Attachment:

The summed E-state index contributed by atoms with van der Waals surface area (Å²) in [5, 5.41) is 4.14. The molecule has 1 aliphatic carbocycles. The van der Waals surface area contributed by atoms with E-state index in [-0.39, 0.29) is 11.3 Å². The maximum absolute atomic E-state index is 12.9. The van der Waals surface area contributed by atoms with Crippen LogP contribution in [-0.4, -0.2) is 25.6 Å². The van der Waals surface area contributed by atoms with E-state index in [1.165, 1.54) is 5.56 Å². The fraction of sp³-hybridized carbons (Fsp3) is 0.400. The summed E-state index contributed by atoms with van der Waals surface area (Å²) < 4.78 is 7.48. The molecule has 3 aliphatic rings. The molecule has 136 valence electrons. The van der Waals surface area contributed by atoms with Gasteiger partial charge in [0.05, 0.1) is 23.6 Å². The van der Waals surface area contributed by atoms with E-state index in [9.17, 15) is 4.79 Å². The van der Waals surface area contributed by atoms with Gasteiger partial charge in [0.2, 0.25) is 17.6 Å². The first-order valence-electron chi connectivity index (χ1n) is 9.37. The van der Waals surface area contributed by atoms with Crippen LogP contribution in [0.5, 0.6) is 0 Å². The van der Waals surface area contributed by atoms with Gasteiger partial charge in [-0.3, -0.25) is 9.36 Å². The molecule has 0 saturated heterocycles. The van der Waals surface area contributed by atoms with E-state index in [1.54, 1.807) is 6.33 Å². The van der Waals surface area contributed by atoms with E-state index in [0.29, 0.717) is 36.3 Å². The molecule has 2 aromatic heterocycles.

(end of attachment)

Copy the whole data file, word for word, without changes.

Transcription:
The summed E-state index contributed by atoms with van der Waals surface area (Å²) in [5, 5.41) is 4.14. The molecule has 1 aliphatic carbocycles. The van der Waals surface area contributed by atoms with E-state index in [-0.39, 0.29) is 11.3 Å². The maximum absolute atomic E-state index is 12.9. The van der Waals surface area contributed by atoms with Crippen LogP contribution in [-0.4, -0.2) is 25.6 Å². The van der Waals surface area contributed by atoms with E-state index in [1.165, 1.54) is 5.56 Å². The fraction of sp³-hybridized carbons (Fsp3) is 0.400. The summed E-state index contributed by atoms with van der Waals surface area (Å²) < 4.78 is 7.48. The molecule has 3 aliphatic rings. The molecule has 136 valence electrons. The van der Waals surface area contributed by atoms with Gasteiger partial charge in [0.05, 0.1) is 23.6 Å². The van der Waals surface area contributed by atoms with E-state index in [9.17, 15) is 4.79 Å². The van der Waals surface area contributed by atoms with Gasteiger partial charge in [0.2, 0.25) is 17.6 Å². The first-order valence-electron chi connectivity index (χ1n) is 9.37. The van der Waals surface area contributed by atoms with Crippen LogP contribution in [0.5, 0.6) is 0 Å². The van der Waals surface area contributed by atoms with Gasteiger partial charge in [-0.3, -0.25) is 9.36 Å². The molecule has 0 saturated heterocycles. The van der Waals surface area contributed by atoms with E-state index in [1.54, 1.807) is 6.33 Å². The van der Waals surface area contributed by atoms with E-state index in [0.29, 0.717) is 36.3 Å². The molecule has 2 aromatic heterocycles.